Marvel is no longer the only movie studio in the superteam business. Without revealing any spoilers, Batman v Superman: Dawn of Justice feels like a lengthy mission statement from Warner Bros. and DC Entertainment about their own plans to create an interconnected superhero universe, albeit a statement that's punctuated by explosions and combat. Unlike Marvel's The Avengers, which fashioned its crew of crusaders as an uber-powerful Brat Pack, the dynamic between Batman and Superman begins with the pair at odds. From the moment the Man of Steel (Henry Cavill) appears in Gotham City in an effort to halt an attack that has caused great destruction, he is forced to face a populace that views him with panic and anger. Bruce Wayne (Ben Affleck) does nothing to quell the public's reservations regarding Superman, as he views the son of Krypton as a rogue threat whose true motives are unclear, and Clark Kent doesn't totally trust the vigilante of Gotham, either. This rift, and the lack of communication between the two gladiators, is catnip for the psychotic Lex Luthor (a hammy turn from Jesse Eisenberg), who is able to create an indestructible monster by framing Superman as a villain in order to distract the people of both Gotham and Metropolis. In the end, the fate of the universe hinges on Gal Gadot's Wonder Woman (whose identity is discovered by a curious Wayne) as she tries to bring the duo together to fight the real enemy before they tear each other apart.
The constant action and destruction Batman v Superman offers will surely satisfy fanboys who have been waiting for the film's big-budget mayhem. The overall critical reputation of Zack Snyder's oeuvre (which includes 300, Watchmen, and Sucker Punch) has certainly been mixed, but no one can deny that the director is capable of crafting stunning visuals. That's true here, as well: DC Entertainment has clearly spared no expense for this film, and the massive budget transforms Snyder's grand ambitions of nihilistic destruction into an astonishing big-screen feast for the senses. The movie also features a number of new characters who make distinct impressions, such as Holly Hunter as Senator Finch, a steel-willed politician who appears to be the only person (or alien) able to see Luthor for who he truly is, and Gadot, who steals the show and stokes excitement for her own solo feature as Wonder Woman (set to arrive next year). Jeremy Irons owns each of his scenes as Alfred Pennyworth, Bruce Wayne's wise and loyal butler. And the film is unafraid of tackling themes that previous comic-book movies have shied away from, including the flawed nature of our heroes and their inability to contain their outsized egos or combat their deep-seated fears.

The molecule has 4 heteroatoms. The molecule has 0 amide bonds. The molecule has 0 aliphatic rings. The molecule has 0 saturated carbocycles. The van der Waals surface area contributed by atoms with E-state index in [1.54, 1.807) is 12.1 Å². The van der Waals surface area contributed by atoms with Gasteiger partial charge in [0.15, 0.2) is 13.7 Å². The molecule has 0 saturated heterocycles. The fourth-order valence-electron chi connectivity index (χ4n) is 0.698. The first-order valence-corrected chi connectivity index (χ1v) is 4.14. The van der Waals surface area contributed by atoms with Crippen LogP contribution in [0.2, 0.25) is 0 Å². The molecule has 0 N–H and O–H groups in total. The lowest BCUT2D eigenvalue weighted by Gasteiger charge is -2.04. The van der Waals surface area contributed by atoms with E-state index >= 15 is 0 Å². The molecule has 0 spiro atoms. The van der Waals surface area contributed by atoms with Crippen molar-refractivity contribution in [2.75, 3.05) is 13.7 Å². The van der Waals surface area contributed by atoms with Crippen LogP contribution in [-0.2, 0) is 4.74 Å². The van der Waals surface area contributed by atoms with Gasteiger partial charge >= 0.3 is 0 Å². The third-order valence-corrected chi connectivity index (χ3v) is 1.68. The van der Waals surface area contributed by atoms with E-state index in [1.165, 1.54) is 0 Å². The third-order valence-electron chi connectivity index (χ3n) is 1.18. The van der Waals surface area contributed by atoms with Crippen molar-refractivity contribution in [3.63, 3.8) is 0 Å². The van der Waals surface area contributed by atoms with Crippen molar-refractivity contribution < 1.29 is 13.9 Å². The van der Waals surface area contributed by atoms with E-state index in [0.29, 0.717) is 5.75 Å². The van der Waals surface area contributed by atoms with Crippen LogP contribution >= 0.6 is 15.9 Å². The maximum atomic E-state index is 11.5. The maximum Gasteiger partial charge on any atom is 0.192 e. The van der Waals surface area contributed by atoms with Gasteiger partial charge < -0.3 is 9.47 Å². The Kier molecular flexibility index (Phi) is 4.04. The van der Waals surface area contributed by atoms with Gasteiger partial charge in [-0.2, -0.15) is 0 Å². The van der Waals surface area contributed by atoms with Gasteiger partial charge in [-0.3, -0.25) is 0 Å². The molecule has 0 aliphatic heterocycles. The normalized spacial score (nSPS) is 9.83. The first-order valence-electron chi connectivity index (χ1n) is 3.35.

Like our central protagonists, however, Dawn of Justice is unmistakably flawed. The dialogue is incredibly clunky, as just about every character speaks mostly in melodramatic platitudes. The repetitive structure of the script -- explosions, flashbacks/visions, grandstanding, more explosions, repeat -- often undermines the impact of Snyder's eye candy. Eisenberg, a highly talented thespian, is reduced to a scene-chewing caricature, as Luthor's lack of charisma and laughable outbursts of bemusement and fury make us question why anyone would trust this clearly insane cartoon sketch of a person. Screenwriters David S. Goyer (Christopher Nolan's Batman trilogy, Man of Steel) and Chris Terrio (Argo) both have impressive resumes, which makes the hacky storytelling devices used to convey Wayne's inner turmoil and tortured past inexplicable and highly disappointing. And while DC clearly took notes from viewers upset with Amy Adams' lack of screen time in Man of Steel, her involvement in this follow-up paints Superman's historically strong-willed paramour Lois Lane as a mere damsel in distress who's constantly finding herself in a jam. An actress of Adams' caliber deserves better.
This film is notable for being the beginning of a much larger franchise, which means the series has time to course correct by balancing the real-world questions it raises with a more focused central vision grounded in something closer to reality. Comic-book fans' thirst for flashy heroics will surely be satisfied, but a monumental budget does not necessarily guarantee a classic.